Mandatory Transfer Pricing Documentation

Mandatory Transfer Pricing Documentation

Mandatory Transfer Pricing Documentation
With effect from the year of assessment (YA) 2019, it is mandatory for businesses to prepare transfer pricing (TP) documentation if certain conditions are met. A new penalty regime has also been instituted for non-compliance with the TP documentation requirements. 

Mandatory TP Documentation

With effect from YA2019, under Section 34F of the Income Tax Act (ITA), an entity is required to prepare TP documentation in accordance with the Income Tax (Transfer Pricing Documentation) Rules 2018 (“TP Documentation Rules”) if either of the following conditions are met: 

i) The annual gross revenue derived from its trade or business for the basis period concerned exceeds S$10 million dollars; or

ii) It was required to prepare TP documentation under Section 34F of the Act for the immediate preceding basis period concerned.

The second condition ensures that taxpayers who were required to prepare TP documentation for a previous basis period will continue to be required to do so for the subsequent basis period. As explained by the Inland Revenue Authority of Singapore (IRAS), this is to provide certainty on taxpayers’ compliance effort. However, where taxpayers who are required to prepare TP documentation experience declining revenue such that their gross revenue is consistently below S$10 million, they will be exempted from preparing TP documentation for their related party transactions undertaken in a basis period if their gross revenue is not more than S$10 million for that basis period and the immediate two preceding basis periods.

Exemption from TP Documentation for Specified Transactions

If a taxpayer is required to prepare TP documentation under Section 34F and the exemption from TP documentation when gross revenue is consistently below S$10 million is not applicable, the taxpayer needs to perform a secondary check to assess if TP documentation can be exempted for those transactions that come within the specified transactions in the TP Documentation Rules. The specified transactions qualifying for exemption from TP documentation are:

a) The taxpayer transacts with a related party in Singapore and such local transaction (excluding related party loans) is subject to the same Singapore tax rates for both parties or exempt from Singapore tax for both parties;

b) Domestic loans between Singapore entities that are not in the business of borrowing or lending money;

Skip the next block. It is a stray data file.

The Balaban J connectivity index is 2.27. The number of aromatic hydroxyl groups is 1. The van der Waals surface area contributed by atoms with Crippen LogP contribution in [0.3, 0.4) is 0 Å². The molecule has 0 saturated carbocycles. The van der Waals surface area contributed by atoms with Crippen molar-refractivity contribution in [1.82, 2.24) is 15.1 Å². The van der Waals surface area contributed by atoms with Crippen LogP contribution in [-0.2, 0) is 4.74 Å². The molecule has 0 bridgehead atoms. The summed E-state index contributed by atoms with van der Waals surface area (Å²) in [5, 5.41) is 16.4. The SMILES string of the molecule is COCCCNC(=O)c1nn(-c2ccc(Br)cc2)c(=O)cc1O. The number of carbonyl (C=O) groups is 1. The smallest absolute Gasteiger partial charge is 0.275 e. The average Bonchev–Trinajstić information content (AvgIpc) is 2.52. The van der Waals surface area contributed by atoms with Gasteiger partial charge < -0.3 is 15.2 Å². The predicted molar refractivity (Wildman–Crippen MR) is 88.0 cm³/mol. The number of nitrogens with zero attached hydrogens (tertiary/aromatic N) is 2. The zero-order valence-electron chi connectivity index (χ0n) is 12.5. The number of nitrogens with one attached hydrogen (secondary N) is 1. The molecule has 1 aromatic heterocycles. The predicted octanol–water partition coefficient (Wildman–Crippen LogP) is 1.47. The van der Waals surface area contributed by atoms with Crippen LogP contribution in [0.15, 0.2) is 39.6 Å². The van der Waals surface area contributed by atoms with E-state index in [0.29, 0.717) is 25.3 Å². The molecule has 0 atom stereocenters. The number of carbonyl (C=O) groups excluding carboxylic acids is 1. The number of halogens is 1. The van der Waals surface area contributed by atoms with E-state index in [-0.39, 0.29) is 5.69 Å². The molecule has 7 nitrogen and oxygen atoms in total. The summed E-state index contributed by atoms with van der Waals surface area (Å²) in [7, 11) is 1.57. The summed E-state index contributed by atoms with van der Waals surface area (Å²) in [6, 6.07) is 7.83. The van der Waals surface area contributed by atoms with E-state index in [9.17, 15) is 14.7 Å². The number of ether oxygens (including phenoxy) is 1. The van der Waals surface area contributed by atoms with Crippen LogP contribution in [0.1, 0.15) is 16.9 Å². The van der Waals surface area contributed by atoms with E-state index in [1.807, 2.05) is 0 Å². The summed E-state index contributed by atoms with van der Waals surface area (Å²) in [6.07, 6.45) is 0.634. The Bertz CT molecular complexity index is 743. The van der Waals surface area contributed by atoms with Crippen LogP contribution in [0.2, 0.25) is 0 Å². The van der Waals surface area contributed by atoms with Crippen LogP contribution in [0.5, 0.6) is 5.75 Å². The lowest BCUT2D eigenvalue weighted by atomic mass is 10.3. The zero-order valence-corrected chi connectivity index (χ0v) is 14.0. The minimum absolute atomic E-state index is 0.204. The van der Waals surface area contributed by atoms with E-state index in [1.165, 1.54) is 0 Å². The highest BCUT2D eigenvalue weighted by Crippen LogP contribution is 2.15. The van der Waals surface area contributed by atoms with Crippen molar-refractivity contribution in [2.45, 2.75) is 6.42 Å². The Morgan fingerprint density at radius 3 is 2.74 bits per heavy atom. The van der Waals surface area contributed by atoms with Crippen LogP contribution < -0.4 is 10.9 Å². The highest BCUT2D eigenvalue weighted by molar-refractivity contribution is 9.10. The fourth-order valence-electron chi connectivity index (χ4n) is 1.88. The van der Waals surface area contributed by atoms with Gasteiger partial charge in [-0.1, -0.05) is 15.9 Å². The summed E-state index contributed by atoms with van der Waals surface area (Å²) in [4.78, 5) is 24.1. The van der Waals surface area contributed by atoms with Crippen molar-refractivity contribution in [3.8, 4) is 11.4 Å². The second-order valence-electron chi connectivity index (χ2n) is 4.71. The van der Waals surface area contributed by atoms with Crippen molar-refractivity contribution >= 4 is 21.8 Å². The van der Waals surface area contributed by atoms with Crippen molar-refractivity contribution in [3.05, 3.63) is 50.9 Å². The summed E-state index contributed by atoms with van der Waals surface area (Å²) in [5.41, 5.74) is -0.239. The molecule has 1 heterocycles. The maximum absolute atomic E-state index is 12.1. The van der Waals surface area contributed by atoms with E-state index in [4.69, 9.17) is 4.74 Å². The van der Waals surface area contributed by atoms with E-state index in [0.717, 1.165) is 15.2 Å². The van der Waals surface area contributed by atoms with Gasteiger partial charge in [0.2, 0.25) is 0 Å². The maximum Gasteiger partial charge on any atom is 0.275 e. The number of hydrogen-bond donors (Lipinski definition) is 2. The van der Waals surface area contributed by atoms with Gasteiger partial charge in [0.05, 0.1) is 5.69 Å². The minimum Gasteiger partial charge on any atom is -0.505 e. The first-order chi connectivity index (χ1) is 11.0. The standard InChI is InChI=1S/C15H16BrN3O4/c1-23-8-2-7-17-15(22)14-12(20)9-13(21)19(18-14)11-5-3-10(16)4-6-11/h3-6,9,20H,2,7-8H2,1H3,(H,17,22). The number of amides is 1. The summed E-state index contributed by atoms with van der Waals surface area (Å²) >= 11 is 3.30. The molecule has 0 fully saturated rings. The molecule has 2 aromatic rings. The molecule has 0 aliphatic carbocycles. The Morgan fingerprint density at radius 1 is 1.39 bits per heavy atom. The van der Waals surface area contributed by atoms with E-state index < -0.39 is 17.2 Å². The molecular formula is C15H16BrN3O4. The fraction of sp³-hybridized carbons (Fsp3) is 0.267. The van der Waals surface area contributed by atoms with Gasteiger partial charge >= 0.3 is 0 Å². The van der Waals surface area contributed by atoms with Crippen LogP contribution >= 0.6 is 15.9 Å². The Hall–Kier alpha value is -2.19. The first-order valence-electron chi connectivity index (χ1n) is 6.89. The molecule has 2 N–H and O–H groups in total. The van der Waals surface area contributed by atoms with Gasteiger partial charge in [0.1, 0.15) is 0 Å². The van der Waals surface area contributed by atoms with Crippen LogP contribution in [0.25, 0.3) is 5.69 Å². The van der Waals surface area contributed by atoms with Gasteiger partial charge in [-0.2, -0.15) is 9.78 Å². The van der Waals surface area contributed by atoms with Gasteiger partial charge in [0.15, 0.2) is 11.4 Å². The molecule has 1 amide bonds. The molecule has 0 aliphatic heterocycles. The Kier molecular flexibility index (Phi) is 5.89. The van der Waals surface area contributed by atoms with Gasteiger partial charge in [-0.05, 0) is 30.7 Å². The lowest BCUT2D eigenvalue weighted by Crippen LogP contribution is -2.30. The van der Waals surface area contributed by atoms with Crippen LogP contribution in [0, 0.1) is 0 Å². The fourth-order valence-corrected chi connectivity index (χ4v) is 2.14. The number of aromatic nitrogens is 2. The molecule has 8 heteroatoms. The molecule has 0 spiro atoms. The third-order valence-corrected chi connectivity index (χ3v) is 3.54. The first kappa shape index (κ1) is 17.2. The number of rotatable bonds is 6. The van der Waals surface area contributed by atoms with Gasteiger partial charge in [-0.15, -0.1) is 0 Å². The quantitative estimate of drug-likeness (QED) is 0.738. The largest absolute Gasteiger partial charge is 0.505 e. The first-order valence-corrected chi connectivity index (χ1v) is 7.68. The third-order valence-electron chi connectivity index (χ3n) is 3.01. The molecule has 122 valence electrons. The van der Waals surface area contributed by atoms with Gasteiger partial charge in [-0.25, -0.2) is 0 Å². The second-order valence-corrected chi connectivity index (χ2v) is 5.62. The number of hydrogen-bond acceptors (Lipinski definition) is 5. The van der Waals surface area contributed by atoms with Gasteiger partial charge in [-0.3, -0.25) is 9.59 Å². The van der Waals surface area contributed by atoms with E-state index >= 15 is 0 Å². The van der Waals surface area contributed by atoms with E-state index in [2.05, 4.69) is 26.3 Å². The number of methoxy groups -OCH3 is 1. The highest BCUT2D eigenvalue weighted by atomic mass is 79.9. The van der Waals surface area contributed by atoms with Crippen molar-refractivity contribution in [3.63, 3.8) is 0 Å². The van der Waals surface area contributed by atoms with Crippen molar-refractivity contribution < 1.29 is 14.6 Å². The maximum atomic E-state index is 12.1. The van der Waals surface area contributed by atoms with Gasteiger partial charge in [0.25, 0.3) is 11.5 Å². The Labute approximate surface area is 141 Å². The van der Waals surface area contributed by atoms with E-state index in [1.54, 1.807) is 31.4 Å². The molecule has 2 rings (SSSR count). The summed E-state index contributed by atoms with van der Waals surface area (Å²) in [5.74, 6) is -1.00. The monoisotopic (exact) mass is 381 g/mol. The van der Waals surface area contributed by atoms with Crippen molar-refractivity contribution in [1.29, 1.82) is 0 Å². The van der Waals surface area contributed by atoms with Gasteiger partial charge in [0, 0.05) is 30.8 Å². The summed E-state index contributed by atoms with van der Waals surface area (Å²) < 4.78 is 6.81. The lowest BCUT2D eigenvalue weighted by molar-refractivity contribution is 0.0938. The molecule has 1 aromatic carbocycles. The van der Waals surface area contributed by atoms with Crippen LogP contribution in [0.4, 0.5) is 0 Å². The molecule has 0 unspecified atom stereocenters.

c) The taxpayer applies the indicative margin for a related party loan not exceeding S$15 million in accordance with the administrative practice;

d) The taxpayer applies the cost plus 5% mark-up for routine support services;

e) The related party has entered into an Advance Pricing Arrangement Agreement; and

f) The related party transaction comes within a category of transactions and the total value of the aggregated related party transactions in that category in the basis period (excluding the value or amount of (a) to (e) above) does not exceed the threshold for that category. The threshold for each category of transaction is as follows:


Penalty and Surcharge

Under Section 34F(8) of the ITA, failure to prepare the required TP documentation constitutes an offence and the taxpayer is liable to a penalty of up to S$10,000 per offence.

Specifically, a taxpayer can be liable to the fine for the following non-compliance:

  • Not preparing or maintaining TP documentation based on the requirements under the TP documentation Rules 2018;
  • Not preparing TP documentation by the time for the making of the tax return;
  • Not retaining TP documentation for a period of 5 years from the end of the basis period in which the transaction took place;
  • Providing any documentation or information that the taxpayer knows to be false or misleading.

In addition to the penalty for failure to prepare or submit TP documentation on time, the IRAS has also introduced a transfer pricing surcharge, which will be computed as 5% of the adjustment, regardless of whether tax is payable on the adjustments.

How We Can Help 

It is clear from the new legislation of the TP documentation rules that the IRAS is taking a serious stance to ensure that taxpayer is able to demonstrate its related party transactions are at arm’s length. 

Furthermore, under the TP Documentation Rules, contemporaneous documentation is defined as documentation and information relied on by taxpayers to determine the transfer price at the time of entering into the transactions. Given that contemporaneous TP documentation is not based on hindsight, it is necessary that taxpayers review their transfer prices to ensure compliance with the arm’s length standard before the 2018 financial year end.

We can assist you in managing your entity’s transfer pricing risk by:  
  • Reviewing the arm’s length nature of the related party transactions for the financial year end;
  • Designing the right TP policy, if required, for your related party transactions
  • Preparing contemporaneousTP documentation for statutory requirement; and
  • Addressing any TP related queries which you may have received from the IRAS.

If you require our assistance on this matter, please do not hesitate to contact us at [email protected].

Mandatory Transfer Pricing Documentation